Wildtype Signs U.S. Distribution Deals For Cultivated Salmon Despite No Sign Of Regulatory Approval

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San Francisco startup Wildtype has announced distribution deals with U.S.-based sushi bar franchiser Snowfox and poké chain Pokéworks. The former operates in-store sushi bars at over 1,230 grocery store locations throughout the country, while Pokéworks currently has 65 outlets with plans to grow to more than 100 by 2023. Commercial rollout is dependent on regulatory approval for cultivated seafood products. There is no anticipated time scale for this as yet.

Earlier this year, Wildtype announced it had completed construction of a pilot plant. Located in San Francisco, the unit houses production facilities, a tasting space, and an educational setting.

Currently, the production area is able to manufacture up to 50,000 pounds of cultivated seafood per year.  Maximum capacity is thought to be 200,000 pounds, once processes are streamlined. The facility has been designed to educate interested consumers about cultivated seafood and its benefits. The new Wildtype distribution agreements will allow everybody to get a taste of cruelty-free salmon.

Products for everyone

Wildtype’s distribution plans aim to make future foods accessible to everybody. Cultivated meat has continued to stumble due to high production costs. Though companies such as Future Meat are focussed on bringing the price down, parity with regular meat is still unconfirmed. It is widely earmarked for distribution in high-end restaurants too, which puts it out of reach of certain demographics. In contrast, Wildtype has pledged to bring its salmon to the masses. Hence grocery store sushi bars and restaurants have been selected.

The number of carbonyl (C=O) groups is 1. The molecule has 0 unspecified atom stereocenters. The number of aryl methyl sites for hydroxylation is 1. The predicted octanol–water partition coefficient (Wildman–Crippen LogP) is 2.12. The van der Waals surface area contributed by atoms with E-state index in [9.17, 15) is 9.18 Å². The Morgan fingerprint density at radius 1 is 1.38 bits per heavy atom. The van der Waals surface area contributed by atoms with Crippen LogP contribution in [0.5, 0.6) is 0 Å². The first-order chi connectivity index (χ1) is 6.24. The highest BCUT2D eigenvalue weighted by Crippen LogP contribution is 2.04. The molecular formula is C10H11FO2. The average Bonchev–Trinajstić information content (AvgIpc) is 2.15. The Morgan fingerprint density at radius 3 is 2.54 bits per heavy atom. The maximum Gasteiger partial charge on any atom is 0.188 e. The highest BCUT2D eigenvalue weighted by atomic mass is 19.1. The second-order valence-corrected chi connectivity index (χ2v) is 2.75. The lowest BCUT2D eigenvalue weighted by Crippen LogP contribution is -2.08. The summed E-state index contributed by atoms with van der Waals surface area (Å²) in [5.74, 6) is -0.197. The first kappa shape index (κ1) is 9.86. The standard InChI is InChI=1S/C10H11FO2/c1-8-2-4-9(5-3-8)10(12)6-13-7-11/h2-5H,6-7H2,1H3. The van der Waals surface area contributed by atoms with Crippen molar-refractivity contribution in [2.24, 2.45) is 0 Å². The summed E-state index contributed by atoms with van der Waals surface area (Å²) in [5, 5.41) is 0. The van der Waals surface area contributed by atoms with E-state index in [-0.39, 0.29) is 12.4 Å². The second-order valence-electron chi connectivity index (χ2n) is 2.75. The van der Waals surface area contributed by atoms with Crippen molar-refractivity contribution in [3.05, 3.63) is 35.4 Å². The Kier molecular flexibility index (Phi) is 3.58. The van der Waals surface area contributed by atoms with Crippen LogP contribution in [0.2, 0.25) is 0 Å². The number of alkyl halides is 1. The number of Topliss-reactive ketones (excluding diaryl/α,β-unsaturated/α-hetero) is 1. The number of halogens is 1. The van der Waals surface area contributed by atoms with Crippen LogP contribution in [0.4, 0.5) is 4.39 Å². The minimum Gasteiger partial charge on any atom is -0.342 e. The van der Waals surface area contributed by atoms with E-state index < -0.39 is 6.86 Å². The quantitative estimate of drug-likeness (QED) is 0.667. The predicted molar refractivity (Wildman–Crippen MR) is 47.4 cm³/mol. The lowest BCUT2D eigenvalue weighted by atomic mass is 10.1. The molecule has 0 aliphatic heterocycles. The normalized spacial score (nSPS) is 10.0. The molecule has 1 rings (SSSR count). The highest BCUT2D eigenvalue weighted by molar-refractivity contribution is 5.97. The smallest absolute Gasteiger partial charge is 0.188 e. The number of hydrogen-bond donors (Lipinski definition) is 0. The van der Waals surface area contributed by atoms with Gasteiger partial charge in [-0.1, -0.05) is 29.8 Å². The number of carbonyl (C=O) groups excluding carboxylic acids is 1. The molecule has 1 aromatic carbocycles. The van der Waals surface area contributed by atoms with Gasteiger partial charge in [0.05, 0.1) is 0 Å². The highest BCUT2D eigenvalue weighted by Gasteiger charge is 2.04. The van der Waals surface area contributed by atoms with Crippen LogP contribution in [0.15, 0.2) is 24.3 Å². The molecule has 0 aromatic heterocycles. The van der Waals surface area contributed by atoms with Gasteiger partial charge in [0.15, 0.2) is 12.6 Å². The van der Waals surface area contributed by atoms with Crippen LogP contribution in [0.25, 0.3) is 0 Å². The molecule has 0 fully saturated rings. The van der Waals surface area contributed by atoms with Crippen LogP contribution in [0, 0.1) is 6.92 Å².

“What Wildtype is doing has the potential to lead the food business toward a completely different value chain,” Snowfox CEO Stacy Kwon said in a statement. “Snowfox is proud to partner with Wildtype and support the company’s scientific breakthrough.” Snowfox claims to be committed to offering consumers healthy food options. Adding sustainability into the mix via cultivated salmon is an on-brand diversification. 

“Once we launch Wildtype sushi in grocery stores, there is no room for stock outs, missed deliveries, or quality issues, and so our pilot production process needs to be fully stress-tested before we can move up in scale,” said Wildtype co-founder Justin Kolbeck, when discussing the completion of the company’s pilot plant. “We’re rising to this challenge and are excited to introduce our products to the public very soon.”

Waiting for approval

As yet, there is no regulatory framework for cultivated seafood in the United States. Wildtype has been working collaboratively with relevant regulatory bodies since 2019 to help speed up the process. There is no foretelling of an anticipated completion date. However, the publication of data collated by Oceana has the potential to spur the issue on. The U.S. was identified as one of the biggest financiers of global overfishing. Cultivated seafood offers an alternative to harmful practices.

At present, only Singapore has granted regulatory approval for the production and sale of cultivated products. Eat Just’s chicken bites were given the go-ahead a year ago, in a momentous victory for the industry. Earlier this month the company revealed more approvals, for a wider portfolio of cultivated chicken products. As yet, no other countries have completed their frameworks for approval.

The U.S. being slow off the mark delays companies such as Wildtype from making tangible progress. It also perpetuates consumer suspicion about new sustainable alternatives.


All images courtesy of Wildtype.

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